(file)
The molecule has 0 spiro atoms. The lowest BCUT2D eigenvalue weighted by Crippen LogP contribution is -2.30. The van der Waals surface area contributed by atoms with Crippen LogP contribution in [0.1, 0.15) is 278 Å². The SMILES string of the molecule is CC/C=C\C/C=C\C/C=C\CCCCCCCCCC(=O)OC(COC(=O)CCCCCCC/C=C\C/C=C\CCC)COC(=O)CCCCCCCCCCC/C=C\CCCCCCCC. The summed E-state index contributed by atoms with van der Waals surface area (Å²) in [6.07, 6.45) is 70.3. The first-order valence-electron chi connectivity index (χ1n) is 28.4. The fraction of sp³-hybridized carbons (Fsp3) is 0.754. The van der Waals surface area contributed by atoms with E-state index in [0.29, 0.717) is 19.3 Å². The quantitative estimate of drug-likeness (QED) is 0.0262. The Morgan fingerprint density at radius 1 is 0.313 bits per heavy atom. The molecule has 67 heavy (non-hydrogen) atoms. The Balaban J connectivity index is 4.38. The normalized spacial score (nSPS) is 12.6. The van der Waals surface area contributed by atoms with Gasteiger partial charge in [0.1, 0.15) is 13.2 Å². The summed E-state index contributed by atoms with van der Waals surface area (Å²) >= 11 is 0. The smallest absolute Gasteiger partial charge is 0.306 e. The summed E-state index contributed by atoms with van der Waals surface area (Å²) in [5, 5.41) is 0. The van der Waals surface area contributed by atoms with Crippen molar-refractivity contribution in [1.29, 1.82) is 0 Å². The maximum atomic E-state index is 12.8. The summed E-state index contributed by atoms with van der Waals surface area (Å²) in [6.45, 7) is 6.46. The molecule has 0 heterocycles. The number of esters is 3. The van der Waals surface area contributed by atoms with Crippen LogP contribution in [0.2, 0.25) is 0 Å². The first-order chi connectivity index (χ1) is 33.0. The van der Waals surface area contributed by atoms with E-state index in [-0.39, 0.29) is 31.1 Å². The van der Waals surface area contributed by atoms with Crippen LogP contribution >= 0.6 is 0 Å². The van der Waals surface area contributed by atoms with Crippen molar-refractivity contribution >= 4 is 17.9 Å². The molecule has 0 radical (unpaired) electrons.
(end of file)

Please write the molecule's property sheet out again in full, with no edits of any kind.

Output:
The molecule has 0 spiro atoms. The lowest BCUT2D eigenvalue weighted by Crippen LogP contribution is -2.30. The van der Waals surface area contributed by atoms with Crippen LogP contribution in [0.1, 0.15) is 278 Å². The SMILES string of the molecule is CC/C=C\C/C=C\C/C=C\CCCCCCCCCC(=O)OC(COC(=O)CCCCCCC/C=C\C/C=C\CCC)COC(=O)CCCCCCCCCCC/C=C\CCCCCCCC. The summed E-state index contributed by atoms with van der Waals surface area (Å²) in [6.07, 6.45) is 70.3. The first-order valence-electron chi connectivity index (χ1n) is 28.4. The fraction of sp³-hybridized carbons (Fsp3) is 0.754. The van der Waals surface area contributed by atoms with E-state index in [0.29, 0.717) is 19.3 Å². The quantitative estimate of drug-likeness (QED) is 0.0262. The Morgan fingerprint density at radius 1 is 0.313 bits per heavy atom. The molecule has 67 heavy (non-hydrogen) atoms. The Balaban J connectivity index is 4.38. The normalized spacial score (nSPS) is 12.6. The van der Waals surface area contributed by atoms with Gasteiger partial charge in [0.1, 0.15) is 13.2 Å². The summed E-state index contributed by atoms with van der Waals surface area (Å²) >= 11 is 0. The smallest absolute Gasteiger partial charge is 0.306 e. The summed E-state index contributed by atoms with van der Waals surface area (Å²) in [5, 5.41) is 0. The van der Waals surface area contributed by atoms with Crippen molar-refractivity contribution in [1.29, 1.82) is 0 Å². The maximum atomic E-state index is 12.8. The summed E-state index contributed by atoms with van der Waals surface area (Å²) in [6.45, 7) is 6.46. The molecule has 0 heterocycles. The number of esters is 3. The van der Waals surface area contributed by atoms with Crippen LogP contribution in [0.2, 0.25) is 0 Å². The first-order chi connectivity index (χ1) is 33.0. The van der Waals surface area contributed by atoms with E-state index in [-0.39, 0.29) is 31.1 Å². The van der Waals surface area contributed by atoms with Crippen LogP contribution >= 0.6 is 0 Å². The van der Waals surface area contributed by atoms with Crippen molar-refractivity contribution >= 4 is 17.9 Å². The molecule has 0 radical (unpaired) electrons.